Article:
Take back your vaca—COVID style!
After many months of anxiety and stay-at-home orders, many folks could use a change of scenery and a break from the day-to-day. Planning a trip amidst a pandemic may give you pause. But if you plan ahead and stay flexible, you just might be able to swing a trip this summer.
From how to travel to where to lodge, consider these 7 suggestions to protect
your health on your getaway.
1.) Driving is your best bet right now as it gives you more control over who you come into contact with and for how long. Consider the amount of time that you’re willing and able to stay in the car to get to your destination, and narrow your list of potential destinations from there.
2.) In the weeks and days leading up to your trip, keep an eye on how COVID-19 is spreading, and plan to be flexible if cases are increasing in the area you intended to travel to.
3.) Before hitting the road, think about all of the things you’ll need en route—from snacks and drinks to masks to wear during pit stops and hand sanitizer—and pack an easily transportable bag with all the essentials. Sanitizing wipes for surfaces in the car are also a must-have item right now.
4.) When deciding where to stay, the main thing to consider is exposure. At first thought, camping may seem ideal, but according to the Centers for Disease Control and Prevention, it could pose a risk to you if you come in close contact with others or share public facilities (like restrooms or picnic areas) at campsites or along the trails.
A Note from a Fellow Michigander and Ulliance Team Member
Family vacation in northern Michigan during Covid.
First of all, it was cut short by five family members due to my 13-year-old niece testing positive for Covid after two weeks at camp in Texas. As a result of this, my niece, my brother, my sister-in-law, my father, and my stepmother all had to cancel their trip to Michigan one day before departure because of my niece testing positive, she had unknowingly exposed my father and stepmother before she knew she had it. So that started the vacation off with a damper.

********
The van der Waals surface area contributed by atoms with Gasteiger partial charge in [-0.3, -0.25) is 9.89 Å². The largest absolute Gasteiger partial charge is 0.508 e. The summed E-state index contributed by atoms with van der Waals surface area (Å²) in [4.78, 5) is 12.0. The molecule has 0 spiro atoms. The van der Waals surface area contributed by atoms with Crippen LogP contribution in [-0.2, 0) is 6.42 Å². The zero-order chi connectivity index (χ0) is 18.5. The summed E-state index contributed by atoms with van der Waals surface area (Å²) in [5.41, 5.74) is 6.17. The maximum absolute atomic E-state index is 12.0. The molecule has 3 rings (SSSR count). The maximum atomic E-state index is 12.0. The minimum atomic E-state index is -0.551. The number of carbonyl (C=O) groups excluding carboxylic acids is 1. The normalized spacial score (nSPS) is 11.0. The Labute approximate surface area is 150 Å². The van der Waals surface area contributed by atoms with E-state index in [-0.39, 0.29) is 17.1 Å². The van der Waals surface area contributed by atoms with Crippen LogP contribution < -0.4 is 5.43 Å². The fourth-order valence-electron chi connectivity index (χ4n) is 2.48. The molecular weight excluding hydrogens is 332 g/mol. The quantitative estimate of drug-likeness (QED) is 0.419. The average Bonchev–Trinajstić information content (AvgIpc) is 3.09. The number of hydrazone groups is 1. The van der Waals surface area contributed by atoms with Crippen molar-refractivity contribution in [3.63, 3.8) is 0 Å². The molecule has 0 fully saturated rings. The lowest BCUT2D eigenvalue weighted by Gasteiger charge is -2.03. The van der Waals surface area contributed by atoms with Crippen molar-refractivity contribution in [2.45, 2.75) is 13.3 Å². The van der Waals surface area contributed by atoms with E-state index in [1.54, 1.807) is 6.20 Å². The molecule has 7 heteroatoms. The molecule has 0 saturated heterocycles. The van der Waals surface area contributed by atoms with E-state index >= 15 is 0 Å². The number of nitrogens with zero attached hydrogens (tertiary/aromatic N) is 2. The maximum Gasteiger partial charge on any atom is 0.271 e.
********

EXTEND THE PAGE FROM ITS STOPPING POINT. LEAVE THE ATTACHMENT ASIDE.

Once we arrived, up north, there were 8 of us; it was my brother and his wife from Montana, and my brother and his wife from GR, and my daughter and her boyfriend.
We carefully practiced social distancing at all times. If four rode in a vehicle together, we would all wear masks. We rode separately in our own boats, to avoid close contact. And we would not be inside the rented house at the same time in an effort to maintain distance. We ate our meals at the picnic table outside, and spent the majority of our time outside.
In the town of Glen Arbor, all the businesses required masks for entrance. So shopping was a different experience. Restaurants were at ½ capacity, so we only dined out one time. The rest of the time we cooked at the cottage.
While it was challenging, we did get used to it and we were still able to enjoy ourselves, and feel confident that we weren’t putting others at risk.
Mary Jo Baweja , MA, LLP
Business Development Director
5.) Hotels are rolling out increased safety protocols and many are implementing check-in procedures that reduce or eliminate contact with others. According to the Wall Street Journal, Hilton Worldwide launched its CleanStay program based on advice from the Mayo Clinic, and Marriott International convened its Cleanliness Council to help overhaul its standard housekeeping practices.
6.) Vacation rentals that offer no-contact check-in are a safe bet. But be sure to review state and local restrictions before you travel: Some states have suspended temporary rentals. Pure Michigan is great website resource for ideas.
7.) If you’re lucky enough to have a cabin or an RV, consider making the most of those options this summer. Even if it’s not what you had envisioned for your travel adventures, time at the family cabin still offers a change of pace and a chance to unplug.
Wherever you go, commit to being safe and following good
hygiene practices: Wash your hands often, avoid touching your
face and always wear a mask in public places.
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